September 5, 2023 - 5:30pm

As Scotland’s First Minister Humza Yousaf presented his first programme of government this afternoon, he had a difficult task. He had to mollify the disaffected, while putting his own stamp on SNP policy — and then bring all the battling factions onside while, belatedly, asserting his own identity. 

Yousaf stood on a similar social justice platform to his predecessor, pledging to tackle inequality through more progressive taxation. But with Nicola Sturgeon’s stock plummeting — and Scottish Labour taking advantage of the SNP’s disarray — he has started to emphasise that “continuity won’t cut it.” In the last few weeks, he has begun to acknowledge the need to “win back the trust of businesses” — and to present himself as pro-growth, a position not a million miles from that adopted by leadership rival and former finance secretary Kate Forbes.

This shift shaped this afternoon’s programme for government. Yousaf kept the eradication of poverty at its centre — promising to invest more than £400m in the Scottish Child Payment, accelerate the expansion of free childcare to two-year-olds and recruit 1,000 more childminders. But, even here, his emphasis was on getting more women back into work (thus increasing productivity and tax revenues) and these policies were balanced with sweeteners for companies: a pledge to implement the recommendations of the New Deal for Business and set out a £15m plan to support innovation and entrepreneurship. 

That Yousaf chose to write to Prime Minister Rishi Sunak about the possibility of cutting corporation tax to support development in key sectors such as AI and renewables was notable. This may signal a backtracking on proposals to hike the taxes of the country‘s highest earners (something Scottish Labour leader Anas Sarwar has called for). 

Yousaf also performed a tightrope walk on environmental policies. It was important to him to maintain his climate change credentials, while reassuring those who believe the party is in thrall to the “woke” policies of the Green party. He focused on the economic as well as moral benefits of investment in green industries, while emphasising the importance of “a just transition”. He also balanced rail-related initiatives — including the trial scrapping of ScotRail’s peak fares — with a recommitment to the dualing of the A9 from Perth to Inverness (a previous target of 2025 had been scrapped as “unachievable”).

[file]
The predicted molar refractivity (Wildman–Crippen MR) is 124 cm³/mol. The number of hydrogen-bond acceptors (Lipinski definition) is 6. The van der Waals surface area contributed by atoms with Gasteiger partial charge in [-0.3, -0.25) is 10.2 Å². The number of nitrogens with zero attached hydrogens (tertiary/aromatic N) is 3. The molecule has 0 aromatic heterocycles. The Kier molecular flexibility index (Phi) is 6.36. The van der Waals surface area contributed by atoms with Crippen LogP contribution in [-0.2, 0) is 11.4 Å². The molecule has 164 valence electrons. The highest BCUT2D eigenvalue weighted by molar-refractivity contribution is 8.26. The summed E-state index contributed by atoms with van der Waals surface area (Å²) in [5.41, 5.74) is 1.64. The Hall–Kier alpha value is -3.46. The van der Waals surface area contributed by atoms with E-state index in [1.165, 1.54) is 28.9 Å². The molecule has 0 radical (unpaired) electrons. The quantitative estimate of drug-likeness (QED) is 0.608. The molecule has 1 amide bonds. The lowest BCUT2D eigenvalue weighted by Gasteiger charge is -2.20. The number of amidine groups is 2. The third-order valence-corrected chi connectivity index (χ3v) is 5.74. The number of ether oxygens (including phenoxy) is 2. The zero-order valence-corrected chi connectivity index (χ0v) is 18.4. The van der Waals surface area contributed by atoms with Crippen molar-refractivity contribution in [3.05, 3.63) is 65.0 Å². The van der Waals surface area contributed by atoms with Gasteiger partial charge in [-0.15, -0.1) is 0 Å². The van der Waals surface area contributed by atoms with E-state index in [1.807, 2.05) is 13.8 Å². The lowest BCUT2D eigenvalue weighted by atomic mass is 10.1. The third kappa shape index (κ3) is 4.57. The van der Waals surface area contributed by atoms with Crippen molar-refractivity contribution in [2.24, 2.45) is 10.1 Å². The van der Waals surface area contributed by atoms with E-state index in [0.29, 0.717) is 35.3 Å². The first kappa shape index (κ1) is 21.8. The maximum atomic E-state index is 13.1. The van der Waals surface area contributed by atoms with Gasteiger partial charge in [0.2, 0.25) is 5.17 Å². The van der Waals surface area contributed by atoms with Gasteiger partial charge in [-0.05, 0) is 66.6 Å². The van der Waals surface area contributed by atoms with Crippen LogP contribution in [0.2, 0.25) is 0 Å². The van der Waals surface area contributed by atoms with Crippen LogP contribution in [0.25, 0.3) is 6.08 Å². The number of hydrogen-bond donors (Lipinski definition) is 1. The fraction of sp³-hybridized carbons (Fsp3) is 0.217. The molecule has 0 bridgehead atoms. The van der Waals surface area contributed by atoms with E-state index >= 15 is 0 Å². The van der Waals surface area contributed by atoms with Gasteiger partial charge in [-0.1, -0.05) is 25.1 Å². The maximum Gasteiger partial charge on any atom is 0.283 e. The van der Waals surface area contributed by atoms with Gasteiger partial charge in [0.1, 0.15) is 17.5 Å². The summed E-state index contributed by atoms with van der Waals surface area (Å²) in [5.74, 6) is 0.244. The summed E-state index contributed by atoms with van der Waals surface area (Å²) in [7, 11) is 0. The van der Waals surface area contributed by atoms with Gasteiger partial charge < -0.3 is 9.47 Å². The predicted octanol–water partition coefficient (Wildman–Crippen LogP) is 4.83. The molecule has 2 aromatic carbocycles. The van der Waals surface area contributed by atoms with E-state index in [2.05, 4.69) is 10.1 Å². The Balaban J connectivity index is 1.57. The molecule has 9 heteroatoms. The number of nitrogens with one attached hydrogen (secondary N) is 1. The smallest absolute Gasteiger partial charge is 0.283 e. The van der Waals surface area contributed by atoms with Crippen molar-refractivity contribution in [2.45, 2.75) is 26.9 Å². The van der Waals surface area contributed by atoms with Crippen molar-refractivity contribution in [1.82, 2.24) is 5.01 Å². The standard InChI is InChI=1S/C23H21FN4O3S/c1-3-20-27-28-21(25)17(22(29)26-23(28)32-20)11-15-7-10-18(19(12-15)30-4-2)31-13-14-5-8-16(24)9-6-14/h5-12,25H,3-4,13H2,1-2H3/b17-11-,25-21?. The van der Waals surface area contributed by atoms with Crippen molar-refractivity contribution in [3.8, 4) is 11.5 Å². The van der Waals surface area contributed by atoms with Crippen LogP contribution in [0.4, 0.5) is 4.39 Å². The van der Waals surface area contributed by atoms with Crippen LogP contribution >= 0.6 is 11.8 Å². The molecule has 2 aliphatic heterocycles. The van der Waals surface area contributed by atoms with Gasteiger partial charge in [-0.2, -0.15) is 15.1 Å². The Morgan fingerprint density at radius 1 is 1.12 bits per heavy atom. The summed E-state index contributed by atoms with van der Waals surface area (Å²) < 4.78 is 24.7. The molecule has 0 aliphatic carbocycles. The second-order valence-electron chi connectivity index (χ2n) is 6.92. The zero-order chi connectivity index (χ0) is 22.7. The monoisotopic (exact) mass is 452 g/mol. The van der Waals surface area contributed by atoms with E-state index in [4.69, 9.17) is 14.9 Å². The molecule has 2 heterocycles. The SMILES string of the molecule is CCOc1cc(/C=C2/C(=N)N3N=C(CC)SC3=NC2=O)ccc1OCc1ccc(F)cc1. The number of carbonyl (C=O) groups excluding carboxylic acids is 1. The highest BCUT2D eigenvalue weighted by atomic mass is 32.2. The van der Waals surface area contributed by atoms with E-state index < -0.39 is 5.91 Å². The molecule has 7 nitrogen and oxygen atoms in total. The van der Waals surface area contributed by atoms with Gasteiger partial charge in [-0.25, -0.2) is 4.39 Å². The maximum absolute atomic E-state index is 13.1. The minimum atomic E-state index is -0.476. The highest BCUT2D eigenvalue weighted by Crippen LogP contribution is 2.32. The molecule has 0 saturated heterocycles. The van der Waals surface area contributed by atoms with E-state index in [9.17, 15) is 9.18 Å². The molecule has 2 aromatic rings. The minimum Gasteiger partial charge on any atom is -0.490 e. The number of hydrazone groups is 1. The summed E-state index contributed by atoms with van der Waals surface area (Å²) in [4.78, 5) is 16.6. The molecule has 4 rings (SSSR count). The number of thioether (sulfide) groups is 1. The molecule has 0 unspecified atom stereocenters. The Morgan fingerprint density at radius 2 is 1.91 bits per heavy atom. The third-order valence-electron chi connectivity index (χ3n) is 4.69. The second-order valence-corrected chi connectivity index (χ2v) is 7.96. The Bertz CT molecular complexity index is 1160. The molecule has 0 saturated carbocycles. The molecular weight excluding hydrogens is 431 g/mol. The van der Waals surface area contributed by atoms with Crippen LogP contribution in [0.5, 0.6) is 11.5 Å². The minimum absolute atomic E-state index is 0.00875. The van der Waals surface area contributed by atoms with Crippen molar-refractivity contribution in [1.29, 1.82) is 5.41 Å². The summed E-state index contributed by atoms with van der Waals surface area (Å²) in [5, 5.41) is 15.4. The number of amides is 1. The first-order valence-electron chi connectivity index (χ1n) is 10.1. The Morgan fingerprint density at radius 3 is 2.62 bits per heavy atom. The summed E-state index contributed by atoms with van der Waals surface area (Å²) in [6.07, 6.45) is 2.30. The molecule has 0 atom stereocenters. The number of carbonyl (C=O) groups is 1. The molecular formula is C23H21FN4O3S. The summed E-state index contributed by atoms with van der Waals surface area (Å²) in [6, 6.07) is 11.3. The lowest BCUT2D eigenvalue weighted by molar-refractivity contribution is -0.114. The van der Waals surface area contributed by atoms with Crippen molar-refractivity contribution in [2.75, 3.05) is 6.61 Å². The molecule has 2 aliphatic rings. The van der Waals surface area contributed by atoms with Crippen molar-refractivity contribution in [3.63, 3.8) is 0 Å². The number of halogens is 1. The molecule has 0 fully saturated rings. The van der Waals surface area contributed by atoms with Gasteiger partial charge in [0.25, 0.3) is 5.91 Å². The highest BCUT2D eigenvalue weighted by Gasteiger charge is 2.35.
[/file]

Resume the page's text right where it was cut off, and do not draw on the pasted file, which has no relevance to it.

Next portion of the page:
There were a handful of policies aimed at forging his own identity. A consultation on a ban on the sale of single-use vapes was a double positive — targeted at both public health and the environment, but felt like a side issue when alcohol and drug-related deaths remain stubbornly high. The pledge of a £12-an-hour minimum wage for social and child care workers and long-term rent controls for tenants will be broadly welcomed. But despite Yousaf’s unveiling it as a hot new dish, the rolling out of free school dinners to P6 and P7 pupils was the serving up of leftovers from 2021’s programme.

The question of independence was always going to be tricky. It was mentioned high enough up to allow Scottish Conservative leader Douglas Ross to suggest it continued to be the SNP’s top priority. But in reality, Yousaf’s appearance at Saturday’s Edinburgh Yes rally — where he celebrated a “rededication” to the cause — was a preemptive sop to his failure to chart a way out of the current constitutional impasse.

Having witnessed some of the damage wreaked by Sturgeon’s controlling tendencies, Yousaf has promised to embrace a more collegiate style of leadership. He has already either rowed back on or agreed to delay several key policies, including the National Care Service and the Deposit Return Scheme, so he needed to demonstrate his ability to stand firm on his convictions. He chose to restate his commitment to the introduction of a stand-alone offence of misogyny — a policy which will inevitably attract a backlash.  

In wooing poverty campaigners and business leaders, climate change activists and industrialists, Yousaf performed that age-old SNP trick of being all things to all people. And yet Ross is right that many of his policies are repackaged versions of what has already gone before. Anyone looking for evidence of boldness, ambition or a radical new vision is likely to have been disappointed.

Dani Garavelli is a Scotland-based freelance journalist and columnist for The Herald.